The term “quick fix” has come to have negative connotations but this bad rep is partially undeserved. It’s true that quick fixes that aren’t thought through or don’t have solid “craftsmanship” behind them can actually turn out to be more costly in the long run. However, very often when people tell you that things will be long and arduous, they may be more interested in getting your money that in giving you what you need.
The fact is that some things take a long time and some things don’t. Marketing, despite everyone’s attempt to convince you to the contrary, is not rocket science. There are a few “quick fixes” you can use to start seeing exponentially greater results. In this article, you’ll learn about the top ways to impact your bottom line with “quick fix marketing. ”
Quick Fix # 1
Help me get what you do!
As your prospect, I have a lot of things vying for my attention. Besides the laundry and overflowing pot on the stove, I’ve got reality show commercials, ads about how fat I am and articles in my new news magazine about the end of life as we know it on Earth. I’m busy. I’m not going to spend a lot of my time figuring out your nuances… at least not at first.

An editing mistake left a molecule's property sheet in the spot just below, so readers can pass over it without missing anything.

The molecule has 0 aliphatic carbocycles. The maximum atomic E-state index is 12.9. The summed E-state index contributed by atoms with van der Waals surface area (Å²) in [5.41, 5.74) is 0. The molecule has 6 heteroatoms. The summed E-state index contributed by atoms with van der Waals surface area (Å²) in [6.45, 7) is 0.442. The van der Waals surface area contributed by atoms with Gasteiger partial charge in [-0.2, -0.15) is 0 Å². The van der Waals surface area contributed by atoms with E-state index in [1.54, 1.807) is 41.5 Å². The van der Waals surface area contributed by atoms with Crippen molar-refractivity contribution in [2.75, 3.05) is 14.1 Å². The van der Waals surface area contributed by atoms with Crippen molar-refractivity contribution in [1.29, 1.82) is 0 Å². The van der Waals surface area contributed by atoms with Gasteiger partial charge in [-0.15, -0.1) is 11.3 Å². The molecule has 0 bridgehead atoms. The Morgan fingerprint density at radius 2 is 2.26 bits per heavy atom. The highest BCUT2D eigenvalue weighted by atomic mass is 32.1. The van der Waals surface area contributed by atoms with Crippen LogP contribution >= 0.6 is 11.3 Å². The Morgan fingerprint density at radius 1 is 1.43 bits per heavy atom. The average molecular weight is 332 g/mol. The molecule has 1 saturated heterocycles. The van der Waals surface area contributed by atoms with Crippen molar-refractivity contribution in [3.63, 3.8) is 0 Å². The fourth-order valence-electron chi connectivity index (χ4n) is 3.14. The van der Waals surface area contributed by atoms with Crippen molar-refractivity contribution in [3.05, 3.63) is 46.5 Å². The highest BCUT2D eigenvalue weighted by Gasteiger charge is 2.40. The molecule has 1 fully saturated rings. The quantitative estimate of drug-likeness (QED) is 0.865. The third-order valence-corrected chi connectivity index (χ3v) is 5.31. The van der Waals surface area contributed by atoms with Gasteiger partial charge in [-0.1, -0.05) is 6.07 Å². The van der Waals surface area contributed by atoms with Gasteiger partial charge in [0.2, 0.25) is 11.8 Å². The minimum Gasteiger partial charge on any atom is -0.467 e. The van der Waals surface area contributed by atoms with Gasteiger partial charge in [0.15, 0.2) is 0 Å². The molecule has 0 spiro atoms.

When I tell clients to get very clear about who they work with, what they sell and have this product/service helps people and to do it fast and pithy, a few raise the objection that they don’t want to “dumb things down. ”
An important distinction needs to be made here. There are several levels at which you’ll interface with your prospects. “Fast and pithy” will mark your first level interaction, the “hook, ” the moment when you catch their eye. After that you can move on to the levels of impressing them with your expertise, the importance of your programs, etc. At this point, remember they’ll be asking themselves this question, “How is this going to help me?”
Read more about how you can get big results in a short time in my Success Map Mentor Session page.
Quick Fix # 2
Figure out where your prospects are congregating.
Hunting down prospects one by one is exhausting and not the best use of your time. So where are they hanging out in droves? This is where you figure out whether you’ve defined your market narrowly enough. If you can’t figure out what association, conferences, publications, online newsletters, discussion groups and other points of convergence your prospects are using, your market is not specifically targeted enough. It’s not that you can’t help lots of people – you can – but each prospect needs to see herself in what you write or say. So it’s important to narrow the field of who you work with for clarity’s sake (you can always expand laterally later).
Quick Fix # 3
Capture a high percentage of website visitors.